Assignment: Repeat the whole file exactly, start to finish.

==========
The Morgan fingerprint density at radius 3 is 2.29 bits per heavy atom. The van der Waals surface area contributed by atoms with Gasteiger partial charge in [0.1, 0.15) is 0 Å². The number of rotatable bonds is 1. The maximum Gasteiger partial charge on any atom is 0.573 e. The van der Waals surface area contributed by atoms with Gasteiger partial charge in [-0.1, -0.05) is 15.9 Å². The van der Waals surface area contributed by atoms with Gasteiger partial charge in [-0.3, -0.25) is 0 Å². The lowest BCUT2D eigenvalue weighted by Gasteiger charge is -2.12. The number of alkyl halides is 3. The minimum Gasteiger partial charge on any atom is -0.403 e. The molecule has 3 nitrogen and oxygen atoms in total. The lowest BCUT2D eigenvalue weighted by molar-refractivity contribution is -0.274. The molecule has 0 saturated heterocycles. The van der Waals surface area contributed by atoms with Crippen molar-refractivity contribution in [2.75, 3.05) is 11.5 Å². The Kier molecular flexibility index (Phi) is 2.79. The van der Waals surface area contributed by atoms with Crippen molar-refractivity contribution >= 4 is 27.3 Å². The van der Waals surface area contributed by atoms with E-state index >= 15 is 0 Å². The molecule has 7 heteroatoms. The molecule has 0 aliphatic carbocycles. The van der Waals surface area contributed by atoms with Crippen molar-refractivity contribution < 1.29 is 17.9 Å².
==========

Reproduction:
The Morgan fingerprint density at radius 3 is 2.29 bits per heavy atom. The van der Waals surface area contributed by atoms with Gasteiger partial charge in [0.1, 0.15) is 0 Å². The number of rotatable bonds is 1. The maximum Gasteiger partial charge on any atom is 0.573 e. The van der Waals surface area contributed by atoms with Gasteiger partial charge in [-0.1, -0.05) is 15.9 Å². The van der Waals surface area contributed by atoms with Gasteiger partial charge in [-0.3, -0.25) is 0 Å². The lowest BCUT2D eigenvalue weighted by Gasteiger charge is -2.12. The number of alkyl halides is 3. The minimum Gasteiger partial charge on any atom is -0.403 e. The molecule has 3 nitrogen and oxygen atoms in total. The lowest BCUT2D eigenvalue weighted by molar-refractivity contribution is -0.274. The molecule has 0 saturated heterocycles. The van der Waals surface area contributed by atoms with Crippen molar-refractivity contribution in [2.75, 3.05) is 11.5 Å². The Kier molecular flexibility index (Phi) is 2.79. The van der Waals surface area contributed by atoms with Crippen molar-refractivity contribution >= 4 is 27.3 Å². The van der Waals surface area contributed by atoms with E-state index >= 15 is 0 Å². The molecule has 7 heteroatoms. The molecule has 0 aliphatic carbocycles. The van der Waals surface area contributed by atoms with Crippen molar-refractivity contribution < 1.29 is 17.9 Å².